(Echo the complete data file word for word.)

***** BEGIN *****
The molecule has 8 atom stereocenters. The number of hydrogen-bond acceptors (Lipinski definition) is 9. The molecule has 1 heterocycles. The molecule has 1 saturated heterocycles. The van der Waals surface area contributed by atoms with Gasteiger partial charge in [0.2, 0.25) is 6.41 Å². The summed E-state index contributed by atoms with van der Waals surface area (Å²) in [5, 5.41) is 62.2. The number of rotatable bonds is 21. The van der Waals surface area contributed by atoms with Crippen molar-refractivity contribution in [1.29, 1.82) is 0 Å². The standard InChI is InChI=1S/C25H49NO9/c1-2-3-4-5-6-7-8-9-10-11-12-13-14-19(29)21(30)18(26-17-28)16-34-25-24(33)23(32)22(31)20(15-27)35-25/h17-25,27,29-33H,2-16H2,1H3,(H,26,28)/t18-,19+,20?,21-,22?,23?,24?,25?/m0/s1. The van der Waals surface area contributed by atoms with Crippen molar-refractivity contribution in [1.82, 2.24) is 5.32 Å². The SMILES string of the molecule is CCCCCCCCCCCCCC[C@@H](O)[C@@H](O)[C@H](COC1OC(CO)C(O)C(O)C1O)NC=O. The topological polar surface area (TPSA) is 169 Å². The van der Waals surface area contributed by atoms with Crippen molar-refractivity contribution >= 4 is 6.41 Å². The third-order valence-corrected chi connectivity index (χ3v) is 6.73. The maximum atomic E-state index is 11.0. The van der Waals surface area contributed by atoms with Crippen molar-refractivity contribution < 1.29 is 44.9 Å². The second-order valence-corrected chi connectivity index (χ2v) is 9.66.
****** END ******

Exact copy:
The molecule has 8 atom stereocenters. The number of hydrogen-bond acceptors (Lipinski definition) is 9. The molecule has 1 heterocycles. The molecule has 1 saturated heterocycles. The van der Waals surface area contributed by atoms with Gasteiger partial charge in [0.2, 0.25) is 6.41 Å². The summed E-state index contributed by atoms with van der Waals surface area (Å²) in [5, 5.41) is 62.2. The number of rotatable bonds is 21. The van der Waals surface area contributed by atoms with Crippen molar-refractivity contribution in [1.29, 1.82) is 0 Å². The standard InChI is InChI=1S/C25H49NO9/c1-2-3-4-5-6-7-8-9-10-11-12-13-14-19(29)21(30)18(26-17-28)16-34-25-24(33)23(32)22(31)20(15-27)35-25/h17-25,27,29-33H,2-16H2,1H3,(H,26,28)/t18-,19+,20?,21-,22?,23?,24?,25?/m0/s1. The van der Waals surface area contributed by atoms with Crippen molar-refractivity contribution in [1.82, 2.24) is 5.32 Å². The SMILES string of the molecule is CCCCCCCCCCCCCC[C@@H](O)[C@@H](O)[C@H](COC1OC(CO)C(O)C(O)C1O)NC=O. The topological polar surface area (TPSA) is 169 Å². The van der Waals surface area contributed by atoms with Crippen molar-refractivity contribution >= 4 is 6.41 Å². The third-order valence-corrected chi connectivity index (χ3v) is 6.73. The maximum atomic E-state index is 11.0. The van der Waals surface area contributed by atoms with Crippen molar-refractivity contribution < 1.29 is 44.9 Å². The second-order valence-corrected chi connectivity index (χ2v) is 9.66.